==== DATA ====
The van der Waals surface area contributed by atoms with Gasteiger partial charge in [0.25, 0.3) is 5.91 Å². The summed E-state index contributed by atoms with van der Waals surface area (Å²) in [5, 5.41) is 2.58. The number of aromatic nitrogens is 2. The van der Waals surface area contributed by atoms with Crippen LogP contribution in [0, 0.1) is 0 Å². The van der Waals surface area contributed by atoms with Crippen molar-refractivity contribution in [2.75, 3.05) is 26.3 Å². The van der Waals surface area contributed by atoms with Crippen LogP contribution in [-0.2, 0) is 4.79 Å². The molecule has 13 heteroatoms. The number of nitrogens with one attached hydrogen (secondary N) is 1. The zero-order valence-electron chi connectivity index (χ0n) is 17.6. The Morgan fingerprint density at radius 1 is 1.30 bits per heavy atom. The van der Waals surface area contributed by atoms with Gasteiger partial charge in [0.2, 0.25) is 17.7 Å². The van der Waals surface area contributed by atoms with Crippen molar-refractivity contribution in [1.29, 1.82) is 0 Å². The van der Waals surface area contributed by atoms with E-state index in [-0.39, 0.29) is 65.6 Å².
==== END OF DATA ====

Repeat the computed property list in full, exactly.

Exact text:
The van der Waals surface area contributed by atoms with Gasteiger partial charge in [0.25, 0.3) is 5.91 Å². The summed E-state index contributed by atoms with van der Waals surface area (Å²) in [5, 5.41) is 2.58. The number of aromatic nitrogens is 2. The van der Waals surface area contributed by atoms with Crippen LogP contribution in [0, 0.1) is 0 Å². The van der Waals surface area contributed by atoms with Crippen molar-refractivity contribution in [2.75, 3.05) is 26.3 Å². The van der Waals surface area contributed by atoms with Crippen LogP contribution in [-0.2, 0) is 4.79 Å². The molecule has 13 heteroatoms. The number of nitrogens with one attached hydrogen (secondary N) is 1. The zero-order valence-electron chi connectivity index (χ0n) is 17.6. The Morgan fingerprint density at radius 1 is 1.30 bits per heavy atom. The van der Waals surface area contributed by atoms with Gasteiger partial charge in [0.2, 0.25) is 17.7 Å². The van der Waals surface area contributed by atoms with Crippen molar-refractivity contribution in [1.29, 1.82) is 0 Å². The van der Waals surface area contributed by atoms with E-state index in [-0.39, 0.29) is 65.6 Å².